The Fund had hit its nadir before the onset of the Great Recession in 2007-08 and was clueless about the growing crisis. It was indeed a diplomatic tour de force of the U.S. and the U.K. to have revived G-20 and involved the major emerging economies in handling the crisis. An atmosphere of extraordinary crisis-cum-emergency was created and the IMF was brought in to handle the baby. Mr. Strauss Kahn who happened to be the Managing Director did not fail to seize the opportunity and played an eminently political role. Additional funds were provided to the Fund and the Fund was back in business. Some analysts referred to it as the rise of Phoenix and Joyce adopts it with ease. Sadly, the analogy is incorrect. Though Phoenix was resuscitated, it failed to fly higher as further action to provide funds or reform the Fund did not come about. With some signs of economic recovery and home-made stimulus programmes, the will for collective action has evaporated. The G-20 meets regularly and issues long-winded statements in the nature of homilies.
One controversial theme in the book relates to the new found commitment of the IMF to capital controls. He says: “The IMF adjusted its position on capital controls, showing an intellectual and ideological flexibility that few thought the institution possessed.” This is not correct. A closer study of the IMF documents and allied literature would clearly suggest that the IMF continues to retain its faith in capital freedom. All that it has done, in response to the extraordinary pressure from G-20 and others, is to accept grudgingly a role for capital control as a last resort in the macro-economic set of policy instruments.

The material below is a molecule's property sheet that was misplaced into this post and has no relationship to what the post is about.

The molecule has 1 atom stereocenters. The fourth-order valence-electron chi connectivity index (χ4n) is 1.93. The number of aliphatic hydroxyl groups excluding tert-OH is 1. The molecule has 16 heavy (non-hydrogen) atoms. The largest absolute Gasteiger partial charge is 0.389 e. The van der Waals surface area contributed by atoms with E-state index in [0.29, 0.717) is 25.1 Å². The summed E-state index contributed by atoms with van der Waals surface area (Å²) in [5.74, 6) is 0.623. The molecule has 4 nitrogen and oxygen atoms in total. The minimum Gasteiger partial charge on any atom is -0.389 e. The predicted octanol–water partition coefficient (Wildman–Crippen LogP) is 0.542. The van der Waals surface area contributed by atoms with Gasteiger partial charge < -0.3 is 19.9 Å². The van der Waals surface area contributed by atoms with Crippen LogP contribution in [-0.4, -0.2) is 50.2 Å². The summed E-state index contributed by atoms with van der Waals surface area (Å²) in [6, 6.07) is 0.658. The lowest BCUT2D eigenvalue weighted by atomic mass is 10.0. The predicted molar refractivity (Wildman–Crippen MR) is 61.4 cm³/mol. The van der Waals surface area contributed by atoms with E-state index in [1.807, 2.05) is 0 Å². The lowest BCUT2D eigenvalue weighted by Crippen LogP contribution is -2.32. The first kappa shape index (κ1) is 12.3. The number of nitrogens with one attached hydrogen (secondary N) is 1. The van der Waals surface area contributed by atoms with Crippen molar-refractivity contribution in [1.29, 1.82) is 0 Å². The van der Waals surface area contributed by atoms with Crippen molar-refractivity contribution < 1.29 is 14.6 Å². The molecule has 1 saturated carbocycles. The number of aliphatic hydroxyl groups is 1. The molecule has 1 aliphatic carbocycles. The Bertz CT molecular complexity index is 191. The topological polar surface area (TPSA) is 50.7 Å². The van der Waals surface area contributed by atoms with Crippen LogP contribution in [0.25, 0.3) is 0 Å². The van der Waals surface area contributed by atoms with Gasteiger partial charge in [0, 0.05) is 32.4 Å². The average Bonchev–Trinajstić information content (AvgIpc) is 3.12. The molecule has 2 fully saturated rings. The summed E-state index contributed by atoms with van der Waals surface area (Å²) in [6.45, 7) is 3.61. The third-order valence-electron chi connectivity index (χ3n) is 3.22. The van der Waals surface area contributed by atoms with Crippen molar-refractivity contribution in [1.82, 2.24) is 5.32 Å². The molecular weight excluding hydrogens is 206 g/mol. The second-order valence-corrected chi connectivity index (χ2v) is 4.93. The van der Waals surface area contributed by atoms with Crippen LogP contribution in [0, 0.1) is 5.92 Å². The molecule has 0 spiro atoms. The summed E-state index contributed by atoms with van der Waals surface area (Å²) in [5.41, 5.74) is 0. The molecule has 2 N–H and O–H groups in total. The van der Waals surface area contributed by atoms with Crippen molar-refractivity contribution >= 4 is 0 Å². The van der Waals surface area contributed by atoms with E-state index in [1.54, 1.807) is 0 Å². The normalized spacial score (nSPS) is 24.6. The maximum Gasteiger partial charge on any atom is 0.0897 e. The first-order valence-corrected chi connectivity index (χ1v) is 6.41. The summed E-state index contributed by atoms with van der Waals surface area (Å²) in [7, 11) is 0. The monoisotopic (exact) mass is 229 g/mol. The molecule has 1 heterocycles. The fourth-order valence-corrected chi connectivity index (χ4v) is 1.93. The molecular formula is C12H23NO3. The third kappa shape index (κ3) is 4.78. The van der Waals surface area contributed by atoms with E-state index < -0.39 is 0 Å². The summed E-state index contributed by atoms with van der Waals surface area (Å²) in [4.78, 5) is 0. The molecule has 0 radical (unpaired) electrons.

Joyce describes many of these developments in the last chapter, “The World Turned Upside Down”. Now the Fund has to deal with the negative developments such as debt hang, sovereign debt, etc. in advanced countries. As the author says, “the IMF soon faced new onset of financial instability in Europe that split the IMF’s members.” Joyce ends with a number of suggestions to reform the IMF and its ownership, control and management. Absent any large scale reform, the IMF will continue to fry in the fires like Phoenix and not rise again.
Though the author refers to many critical and debatable issues, he treats the IMF and its record with kid gloves. He is willing to hit, but unwilling to hurt.
(K. Subramanian is a retired civil servant)